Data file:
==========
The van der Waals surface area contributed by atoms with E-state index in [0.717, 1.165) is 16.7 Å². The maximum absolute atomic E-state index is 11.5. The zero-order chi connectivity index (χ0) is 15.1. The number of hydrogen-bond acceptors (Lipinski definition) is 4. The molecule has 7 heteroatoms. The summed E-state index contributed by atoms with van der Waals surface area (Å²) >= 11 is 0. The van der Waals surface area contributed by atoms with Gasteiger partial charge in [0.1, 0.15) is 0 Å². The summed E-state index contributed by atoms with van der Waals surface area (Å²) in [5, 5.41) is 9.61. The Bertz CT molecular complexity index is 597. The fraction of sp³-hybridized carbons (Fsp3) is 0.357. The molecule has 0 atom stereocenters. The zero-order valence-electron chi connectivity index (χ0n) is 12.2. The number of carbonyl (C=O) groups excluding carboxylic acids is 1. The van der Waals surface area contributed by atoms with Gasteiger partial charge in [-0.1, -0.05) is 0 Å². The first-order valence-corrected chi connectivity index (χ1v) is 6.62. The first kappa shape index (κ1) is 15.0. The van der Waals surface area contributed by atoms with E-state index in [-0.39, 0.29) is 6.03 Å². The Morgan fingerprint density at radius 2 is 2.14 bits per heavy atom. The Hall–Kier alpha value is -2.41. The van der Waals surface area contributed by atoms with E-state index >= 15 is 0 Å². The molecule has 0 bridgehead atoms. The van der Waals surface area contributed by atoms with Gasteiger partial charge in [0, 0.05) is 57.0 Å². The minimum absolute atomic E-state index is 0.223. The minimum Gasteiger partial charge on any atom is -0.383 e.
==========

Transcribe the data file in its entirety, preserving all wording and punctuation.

The van der Waals surface area contributed by atoms with E-state index in [0.717, 1.165) is 16.7 Å². The maximum absolute atomic E-state index is 11.5. The zero-order chi connectivity index (χ0) is 15.1. The number of hydrogen-bond acceptors (Lipinski definition) is 4. The molecule has 7 heteroatoms. The summed E-state index contributed by atoms with van der Waals surface area (Å²) >= 11 is 0. The van der Waals surface area contributed by atoms with Gasteiger partial charge in [0.1, 0.15) is 0 Å². The summed E-state index contributed by atoms with van der Waals surface area (Å²) in [5, 5.41) is 9.61. The Bertz CT molecular complexity index is 597. The fraction of sp³-hybridized carbons (Fsp3) is 0.357. The molecule has 0 atom stereocenters. The zero-order valence-electron chi connectivity index (χ0n) is 12.2. The number of carbonyl (C=O) groups excluding carboxylic acids is 1. The van der Waals surface area contributed by atoms with Gasteiger partial charge in [-0.1, -0.05) is 0 Å². The first-order valence-corrected chi connectivity index (χ1v) is 6.62. The first kappa shape index (κ1) is 15.0. The van der Waals surface area contributed by atoms with E-state index in [-0.39, 0.29) is 6.03 Å². The Morgan fingerprint density at radius 2 is 2.14 bits per heavy atom. The Hall–Kier alpha value is -2.41. The van der Waals surface area contributed by atoms with E-state index >= 15 is 0 Å². The molecule has 0 bridgehead atoms. The van der Waals surface area contributed by atoms with Gasteiger partial charge in [0, 0.05) is 57.0 Å². The minimum absolute atomic E-state index is 0.223. The minimum Gasteiger partial charge on any atom is -0.383 e.